December 10, 2023

Luke 1:5-25, 57-79

“Zechariah’s Song”

During this Season of Advent, I decided to move away from the usual Revised Common Lectionary readings for Sundays, and to focus on the prophetic voices of some of the biblical song-writers that had a special part to play in the story of Christ’s birth into the world. I need to acknowledge the influence of the Rev. Angie Song, another PCC minister who wrote this year’s Advent Devotional Study “Sing a New Song” and suggested that we look at the songs of Mary, Zechariah, the angels, Simeon, and the Psalmist through this season.

Last Sunday’s “Magnificat” song from Mary was one of the more well-known songs, and today’s is probably a bit less familiar. In fact, if I just mentioned “Zechariah’s Song” to most Christians, they might say, “Zechariah? Who was that, again?” He’s not a particularly famous person in the New Testament, given that we only have this one story from his life and ministry. But I think there is a lot that we can learn from him.

Zechariah was, of course, John the Baptist’s Dad. We know the importance of John’s role in preparing the way of Christ into the world. We remember how he preached and taught the people, how he called them to turn their hearts and their lives back to God, and to watch for the Messiah who was coming soon to turn the world around.

John was a strange and wonderful prophet who did his preaching in the wilderness, who dressed oddly and ate locusts and wild honey (whatever he could find to eat out there, I suppose). He drew crowds with his radical messages of service and sacrifice, and influenced many people who chose to be baptized, confessing their sins, and turning their lives towards God.

In contrast, John’s father was part of the established religious system. He was a priest who belonged to the priestly order of Abijah and who served in the temple in Jerusalem. I don’t know if Zechariah’s role included preaching and teaching, but it did include performing ritual acts of worship like burning incense, and presumably saying prayers.

In our text today, we hear about how Zechariah was chosen by lot to take a turn at going into the sanctuary of the Lord – the Holy of holies, as it was called. This was the inner sanctuary of the temple where the Ark of the Covenant with the Ten Commandments would have rested. This was a place where the general public would not go – a place where the People of Israel believed God was present in a particularly real and powerful way. Just one priest would go in to burn incense and offer prayer to God. This was a really special privilege for the priest who was chosen to do it.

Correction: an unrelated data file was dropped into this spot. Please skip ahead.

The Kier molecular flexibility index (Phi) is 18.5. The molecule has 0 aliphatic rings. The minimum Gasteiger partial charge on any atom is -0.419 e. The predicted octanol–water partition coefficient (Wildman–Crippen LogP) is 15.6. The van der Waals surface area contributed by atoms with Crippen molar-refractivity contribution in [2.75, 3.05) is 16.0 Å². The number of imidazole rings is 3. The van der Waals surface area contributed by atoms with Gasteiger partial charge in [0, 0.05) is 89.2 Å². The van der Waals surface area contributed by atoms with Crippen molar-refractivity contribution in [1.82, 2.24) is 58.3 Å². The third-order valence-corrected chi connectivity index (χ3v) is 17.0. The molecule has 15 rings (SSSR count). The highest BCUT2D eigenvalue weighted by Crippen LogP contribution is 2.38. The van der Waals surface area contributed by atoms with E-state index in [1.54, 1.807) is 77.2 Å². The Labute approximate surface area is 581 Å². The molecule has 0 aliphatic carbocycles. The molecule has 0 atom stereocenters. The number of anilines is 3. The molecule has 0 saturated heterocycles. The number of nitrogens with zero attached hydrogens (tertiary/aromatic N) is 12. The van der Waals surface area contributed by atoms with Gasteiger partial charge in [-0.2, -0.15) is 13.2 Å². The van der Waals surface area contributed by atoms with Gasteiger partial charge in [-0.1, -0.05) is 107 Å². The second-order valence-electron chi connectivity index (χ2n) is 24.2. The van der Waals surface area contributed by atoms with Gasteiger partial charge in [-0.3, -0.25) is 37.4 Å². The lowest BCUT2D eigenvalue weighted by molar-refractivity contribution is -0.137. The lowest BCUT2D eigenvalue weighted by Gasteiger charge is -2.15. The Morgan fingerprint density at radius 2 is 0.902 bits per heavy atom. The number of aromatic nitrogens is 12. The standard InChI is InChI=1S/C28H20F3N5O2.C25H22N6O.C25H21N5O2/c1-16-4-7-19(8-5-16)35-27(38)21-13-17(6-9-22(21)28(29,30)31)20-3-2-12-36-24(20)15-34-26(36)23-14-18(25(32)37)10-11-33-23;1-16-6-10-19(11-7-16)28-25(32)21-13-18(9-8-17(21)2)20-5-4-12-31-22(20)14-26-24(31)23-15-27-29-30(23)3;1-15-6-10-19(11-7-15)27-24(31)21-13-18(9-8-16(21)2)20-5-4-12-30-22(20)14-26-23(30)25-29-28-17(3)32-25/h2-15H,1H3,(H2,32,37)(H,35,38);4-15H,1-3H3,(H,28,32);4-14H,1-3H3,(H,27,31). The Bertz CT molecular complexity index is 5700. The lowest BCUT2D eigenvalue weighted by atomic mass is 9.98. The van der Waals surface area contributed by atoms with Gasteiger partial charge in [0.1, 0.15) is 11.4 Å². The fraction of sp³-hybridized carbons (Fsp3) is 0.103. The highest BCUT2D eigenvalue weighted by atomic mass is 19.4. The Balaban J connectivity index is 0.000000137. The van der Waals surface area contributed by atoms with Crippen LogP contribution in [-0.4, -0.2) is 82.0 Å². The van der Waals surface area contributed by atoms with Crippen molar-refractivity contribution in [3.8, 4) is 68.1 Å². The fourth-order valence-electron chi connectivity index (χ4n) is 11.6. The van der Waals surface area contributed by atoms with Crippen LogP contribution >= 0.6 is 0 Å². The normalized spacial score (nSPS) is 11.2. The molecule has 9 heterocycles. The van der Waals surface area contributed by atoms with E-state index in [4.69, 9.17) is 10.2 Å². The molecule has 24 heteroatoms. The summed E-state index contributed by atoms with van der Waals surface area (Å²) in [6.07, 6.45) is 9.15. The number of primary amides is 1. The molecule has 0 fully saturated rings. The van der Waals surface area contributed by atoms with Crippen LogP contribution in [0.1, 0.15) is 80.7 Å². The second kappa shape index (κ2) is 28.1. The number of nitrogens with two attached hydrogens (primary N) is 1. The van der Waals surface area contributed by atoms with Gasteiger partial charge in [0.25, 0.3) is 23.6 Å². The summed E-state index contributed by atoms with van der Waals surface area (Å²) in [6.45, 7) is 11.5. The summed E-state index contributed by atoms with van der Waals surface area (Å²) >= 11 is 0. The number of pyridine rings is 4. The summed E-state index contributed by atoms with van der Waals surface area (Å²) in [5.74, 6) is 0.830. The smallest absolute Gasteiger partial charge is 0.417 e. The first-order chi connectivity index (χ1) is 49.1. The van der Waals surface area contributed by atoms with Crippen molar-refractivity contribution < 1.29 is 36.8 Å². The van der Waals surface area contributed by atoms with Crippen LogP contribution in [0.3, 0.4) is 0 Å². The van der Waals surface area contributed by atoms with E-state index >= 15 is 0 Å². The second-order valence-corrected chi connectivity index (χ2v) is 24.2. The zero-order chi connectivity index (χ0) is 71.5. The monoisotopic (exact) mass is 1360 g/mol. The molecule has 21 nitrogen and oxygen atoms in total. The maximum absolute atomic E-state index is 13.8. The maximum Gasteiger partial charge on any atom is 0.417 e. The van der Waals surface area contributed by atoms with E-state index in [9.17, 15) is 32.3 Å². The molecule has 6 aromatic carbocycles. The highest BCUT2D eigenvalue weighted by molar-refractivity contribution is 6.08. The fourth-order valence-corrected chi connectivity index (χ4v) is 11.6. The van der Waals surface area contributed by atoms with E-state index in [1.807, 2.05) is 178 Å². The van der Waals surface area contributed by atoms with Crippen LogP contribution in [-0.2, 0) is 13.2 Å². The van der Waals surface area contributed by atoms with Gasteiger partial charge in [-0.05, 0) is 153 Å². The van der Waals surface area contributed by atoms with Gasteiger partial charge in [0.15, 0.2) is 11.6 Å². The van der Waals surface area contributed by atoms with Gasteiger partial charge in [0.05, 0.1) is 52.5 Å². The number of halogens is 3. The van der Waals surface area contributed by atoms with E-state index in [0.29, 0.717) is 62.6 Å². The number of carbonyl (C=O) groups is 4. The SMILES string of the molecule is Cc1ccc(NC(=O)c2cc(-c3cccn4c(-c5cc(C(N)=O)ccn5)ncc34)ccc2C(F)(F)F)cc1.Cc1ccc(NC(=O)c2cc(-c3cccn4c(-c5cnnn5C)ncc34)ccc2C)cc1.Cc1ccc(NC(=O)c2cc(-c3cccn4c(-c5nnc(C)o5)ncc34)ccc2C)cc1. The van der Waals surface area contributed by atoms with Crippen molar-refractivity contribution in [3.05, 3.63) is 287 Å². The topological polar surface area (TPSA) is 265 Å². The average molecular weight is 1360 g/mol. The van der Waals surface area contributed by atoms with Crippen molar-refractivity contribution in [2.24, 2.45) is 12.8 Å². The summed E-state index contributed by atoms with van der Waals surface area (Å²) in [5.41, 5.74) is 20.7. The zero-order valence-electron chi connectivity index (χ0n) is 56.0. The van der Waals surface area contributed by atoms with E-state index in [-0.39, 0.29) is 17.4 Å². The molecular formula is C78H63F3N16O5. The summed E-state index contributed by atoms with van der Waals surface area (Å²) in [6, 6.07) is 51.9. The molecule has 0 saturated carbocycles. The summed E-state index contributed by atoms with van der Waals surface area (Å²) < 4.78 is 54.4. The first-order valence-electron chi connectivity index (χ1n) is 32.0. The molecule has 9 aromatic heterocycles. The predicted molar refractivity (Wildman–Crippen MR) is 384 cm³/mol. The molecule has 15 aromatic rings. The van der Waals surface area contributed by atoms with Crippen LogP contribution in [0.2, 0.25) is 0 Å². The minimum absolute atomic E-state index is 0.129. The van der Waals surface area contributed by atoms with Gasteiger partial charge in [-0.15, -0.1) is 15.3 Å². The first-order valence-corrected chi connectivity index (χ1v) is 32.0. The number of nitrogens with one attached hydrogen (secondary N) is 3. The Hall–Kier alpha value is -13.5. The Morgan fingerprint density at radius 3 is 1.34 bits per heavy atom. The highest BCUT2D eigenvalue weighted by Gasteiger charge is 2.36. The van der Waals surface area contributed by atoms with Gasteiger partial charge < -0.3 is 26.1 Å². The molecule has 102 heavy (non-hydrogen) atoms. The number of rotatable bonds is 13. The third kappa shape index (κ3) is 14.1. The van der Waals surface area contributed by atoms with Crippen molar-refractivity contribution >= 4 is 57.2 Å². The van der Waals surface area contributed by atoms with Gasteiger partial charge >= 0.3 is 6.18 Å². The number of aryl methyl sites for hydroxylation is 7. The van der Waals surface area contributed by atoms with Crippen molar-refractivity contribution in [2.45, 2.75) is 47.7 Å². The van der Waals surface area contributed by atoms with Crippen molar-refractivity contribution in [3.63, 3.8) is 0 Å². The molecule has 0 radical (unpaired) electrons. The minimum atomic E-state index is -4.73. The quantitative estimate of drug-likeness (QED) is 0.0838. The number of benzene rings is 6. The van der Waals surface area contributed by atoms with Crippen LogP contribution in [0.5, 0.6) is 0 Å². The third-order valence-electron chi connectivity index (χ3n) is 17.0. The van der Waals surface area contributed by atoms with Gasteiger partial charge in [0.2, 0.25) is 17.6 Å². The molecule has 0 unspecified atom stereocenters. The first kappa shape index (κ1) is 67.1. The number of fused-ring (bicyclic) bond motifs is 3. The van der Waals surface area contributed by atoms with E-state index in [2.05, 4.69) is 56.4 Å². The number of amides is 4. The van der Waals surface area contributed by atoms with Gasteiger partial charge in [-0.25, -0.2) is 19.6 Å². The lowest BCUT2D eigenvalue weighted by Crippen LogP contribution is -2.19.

And when Zechariah went in, what happened in the Holy of holies changed his life forever. The same angel, Gabriel, who spoke to Mary in her home and told her about the part she would play in welcoming God’s presence into the world, spoke to Zechariah in a similar way.

Gabriel’s message from God was good news and the fulfillment of one of Zechariah’s hopes and dreams. Elizabeth and Zechariah hadn’t been able to have children, but now in their old age, the angel said that they would conceive a son and name him John, meaning “God is gracious.”

But more than that, Gabriel’s message from God was good news for more than just one couple. It was the fulfillment of the hopes and dreams of the People of Israel and, in fact, of all the people of the world. God was about to fulfill the promise to send a Messiah – a Saviour for the people. And Zechariah’s son, “God is gracious” would have an important part to play in preparing the people to receive the One who was coming into the world.

John would invite the people to turn away from sin and towards God. John would assure them of the graciousness and mercy of God who would forgive their sins and show them a new way of unconditional love.

Zechariah heard the message from the angel, but he didn’t quite believe it. He might have expected to meet God in the sanctuary. After all, he was going into the Holy of holies! But maybe he didn’t believe that God could actually do something to fulfill his own hopes and the hopes of his people too. Because of his doubt, Gabriel announced that Zechariah would become mute and be unable to speak until the promise was fulfilled.

Zechariah’s story makes me think about a few things. First of all, it makes me wonder whether we, like him, may sometimes doubt that God is going to do something in our lives. I mean, we’re religious people like Zechariah was. We come to worship and we say our prayers. We take our turns to light the Advent candles, to read the Scriptures, or to do other religious rituals that are part of our faith.

But when we come to church, do we expect to meet God here? Do we listen for a message that could change our lives? Do we believe that God could do something to fulfill our hopes and dreams or to fulfill God’s promises for the redemption of the world?